Choosing the Right Type of Pallets

Not just any pallet is suitable for flooring. Some present a health hazard or are just too damaged. Avoid pallets with mysterious stains. They might be perfectly safe, but it’s not worth the risk.

Likewise, avoid pallets used to transport packages of raw meat. These could carry traces of bacteria such as E. Coli, which could transfer to your hands. Pallets used to carry industrial chemicals might have chemical spills that could either irritate your hands or weaken the wood. 

Fungus is another common problem, so avoid pallets that have been stored in damp conditions. Likewise, steer clear of pallets with insect damage, excess nails, or splitting wood.

© sarawuth123 / Adobe Stock

Pallets without identifying stamps are “national pallets” manufactured and used only within one country. These are usually free from chemicals and, provided they’re otherwise clean, they’re safe to use as flooring.  

Pallets used for international shipments should carry the International Standards For Phytosanitary Measures (IPPC) stamp. This is a rectangular stamp with a wheat symbol on the left side and information about the pallet’s history on the right side. It includes a code for the pallet’s country of origin, such as CA for Canada, and codes for processing methods. The most common codes are [DB] for debarked, [KD] for kiln dried, and [HT] for heat treated. You might also see [MB] for methyl bromide treated. Never use pallets treated with methyl bromide, which is highly toxic.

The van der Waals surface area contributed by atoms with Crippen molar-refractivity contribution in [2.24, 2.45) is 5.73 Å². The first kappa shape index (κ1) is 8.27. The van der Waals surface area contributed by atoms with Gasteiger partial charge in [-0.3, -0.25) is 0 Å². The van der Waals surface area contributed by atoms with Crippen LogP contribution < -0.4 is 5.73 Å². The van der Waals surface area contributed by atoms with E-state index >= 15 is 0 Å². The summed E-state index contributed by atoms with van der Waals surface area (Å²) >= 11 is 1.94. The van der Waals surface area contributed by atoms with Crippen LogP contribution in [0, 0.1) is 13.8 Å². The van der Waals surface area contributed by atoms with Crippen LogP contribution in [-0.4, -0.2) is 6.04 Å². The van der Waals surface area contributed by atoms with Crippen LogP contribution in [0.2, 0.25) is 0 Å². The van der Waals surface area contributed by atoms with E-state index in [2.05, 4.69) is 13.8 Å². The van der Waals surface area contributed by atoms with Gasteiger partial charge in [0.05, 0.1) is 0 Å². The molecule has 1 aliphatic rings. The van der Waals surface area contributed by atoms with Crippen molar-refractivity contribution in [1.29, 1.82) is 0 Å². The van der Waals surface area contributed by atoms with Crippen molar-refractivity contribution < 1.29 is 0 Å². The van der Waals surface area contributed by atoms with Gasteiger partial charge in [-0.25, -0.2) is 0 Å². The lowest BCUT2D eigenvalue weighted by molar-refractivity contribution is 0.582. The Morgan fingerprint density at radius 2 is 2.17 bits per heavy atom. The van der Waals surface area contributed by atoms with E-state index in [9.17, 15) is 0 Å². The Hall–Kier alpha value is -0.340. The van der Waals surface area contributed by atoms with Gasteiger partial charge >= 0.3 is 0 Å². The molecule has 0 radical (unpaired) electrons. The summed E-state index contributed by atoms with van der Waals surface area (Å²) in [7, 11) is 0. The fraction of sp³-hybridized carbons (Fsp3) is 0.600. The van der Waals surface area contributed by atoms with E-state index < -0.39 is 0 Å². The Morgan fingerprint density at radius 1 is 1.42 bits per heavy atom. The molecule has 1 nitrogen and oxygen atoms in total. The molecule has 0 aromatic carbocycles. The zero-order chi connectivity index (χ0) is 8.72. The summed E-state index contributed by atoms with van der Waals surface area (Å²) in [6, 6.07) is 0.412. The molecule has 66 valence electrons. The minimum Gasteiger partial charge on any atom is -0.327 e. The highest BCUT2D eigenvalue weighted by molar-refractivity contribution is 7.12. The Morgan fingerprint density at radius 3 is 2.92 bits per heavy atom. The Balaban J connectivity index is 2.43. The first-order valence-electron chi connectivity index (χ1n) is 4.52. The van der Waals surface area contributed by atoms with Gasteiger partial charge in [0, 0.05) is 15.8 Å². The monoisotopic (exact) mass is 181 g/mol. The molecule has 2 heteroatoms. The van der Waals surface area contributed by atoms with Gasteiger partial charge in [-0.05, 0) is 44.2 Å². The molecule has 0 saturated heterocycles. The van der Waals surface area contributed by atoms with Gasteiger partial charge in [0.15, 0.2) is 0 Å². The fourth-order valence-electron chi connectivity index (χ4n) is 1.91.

Some national pallets also carry stamps with these codes.

Today’s Homeowner Tips

When you can, choose undyed, heat-treated national pallets stored in dry conditions and not used to transport food or chemicals.

Finding Quality Material

One standard 48- by 40-in. shipping pallet provides enough wood to cover between 1.5 to 2.5 sq. ft. of floor space, depending on the length of planks you can get out of it.

You’ll need a lot of pallets for the average room, but if you don’t mind searching, you can get them for free. Start by asking at businesses that regularly receive large shipments of packaged products.